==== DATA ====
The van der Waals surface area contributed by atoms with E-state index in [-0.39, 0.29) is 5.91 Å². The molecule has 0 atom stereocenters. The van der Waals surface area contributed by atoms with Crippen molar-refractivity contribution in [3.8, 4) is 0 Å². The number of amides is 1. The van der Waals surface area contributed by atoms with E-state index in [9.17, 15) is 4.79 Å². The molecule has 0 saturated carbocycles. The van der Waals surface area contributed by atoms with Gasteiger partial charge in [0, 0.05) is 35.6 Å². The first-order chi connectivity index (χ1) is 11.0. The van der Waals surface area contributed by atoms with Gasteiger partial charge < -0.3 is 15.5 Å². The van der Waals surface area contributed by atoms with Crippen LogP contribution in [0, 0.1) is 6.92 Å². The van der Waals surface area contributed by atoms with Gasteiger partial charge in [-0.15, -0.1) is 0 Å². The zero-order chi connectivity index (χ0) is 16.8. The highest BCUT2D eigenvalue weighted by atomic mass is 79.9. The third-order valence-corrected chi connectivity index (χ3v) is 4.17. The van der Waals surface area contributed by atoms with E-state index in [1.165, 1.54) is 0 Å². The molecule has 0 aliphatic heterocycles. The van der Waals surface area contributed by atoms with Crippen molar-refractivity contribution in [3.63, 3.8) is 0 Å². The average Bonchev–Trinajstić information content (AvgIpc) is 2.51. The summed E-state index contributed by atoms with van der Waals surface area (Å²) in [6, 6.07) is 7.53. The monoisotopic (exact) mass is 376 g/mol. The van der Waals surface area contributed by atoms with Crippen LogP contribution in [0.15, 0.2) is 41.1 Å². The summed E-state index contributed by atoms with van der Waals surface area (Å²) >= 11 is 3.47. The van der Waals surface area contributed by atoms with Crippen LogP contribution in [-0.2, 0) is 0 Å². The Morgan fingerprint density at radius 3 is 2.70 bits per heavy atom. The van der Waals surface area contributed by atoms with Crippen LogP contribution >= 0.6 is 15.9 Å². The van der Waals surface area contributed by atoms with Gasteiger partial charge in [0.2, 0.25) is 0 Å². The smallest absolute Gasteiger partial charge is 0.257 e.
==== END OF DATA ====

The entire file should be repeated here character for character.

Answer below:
The van der Waals surface area contributed by atoms with E-state index in [-0.39, 0.29) is 5.91 Å². The molecule has 0 atom stereocenters. The van der Waals surface area contributed by atoms with Crippen molar-refractivity contribution in [3.8, 4) is 0 Å². The number of amides is 1. The van der Waals surface area contributed by atoms with E-state index in [9.17, 15) is 4.79 Å². The molecule has 0 saturated carbocycles. The van der Waals surface area contributed by atoms with Gasteiger partial charge in [0, 0.05) is 35.6 Å². The first-order chi connectivity index (χ1) is 11.0. The van der Waals surface area contributed by atoms with Gasteiger partial charge < -0.3 is 15.5 Å². The van der Waals surface area contributed by atoms with Crippen LogP contribution in [0, 0.1) is 6.92 Å². The van der Waals surface area contributed by atoms with Gasteiger partial charge in [-0.15, -0.1) is 0 Å². The zero-order chi connectivity index (χ0) is 16.8. The highest BCUT2D eigenvalue weighted by atomic mass is 79.9. The third-order valence-corrected chi connectivity index (χ3v) is 4.17. The van der Waals surface area contributed by atoms with E-state index in [1.165, 1.54) is 0 Å². The molecule has 0 aliphatic heterocycles. The van der Waals surface area contributed by atoms with Crippen molar-refractivity contribution in [3.63, 3.8) is 0 Å². The average Bonchev–Trinajstić information content (AvgIpc) is 2.51. The summed E-state index contributed by atoms with van der Waals surface area (Å²) in [6, 6.07) is 7.53. The monoisotopic (exact) mass is 376 g/mol. The van der Waals surface area contributed by atoms with Crippen LogP contribution in [0.15, 0.2) is 41.1 Å². The summed E-state index contributed by atoms with van der Waals surface area (Å²) >= 11 is 3.47. The van der Waals surface area contributed by atoms with Crippen LogP contribution in [-0.2, 0) is 0 Å². The Morgan fingerprint density at radius 3 is 2.70 bits per heavy atom. The van der Waals surface area contributed by atoms with Crippen LogP contribution >= 0.6 is 15.9 Å². The van der Waals surface area contributed by atoms with Gasteiger partial charge in [0.2, 0.25) is 0 Å². The smallest absolute Gasteiger partial charge is 0.257 e.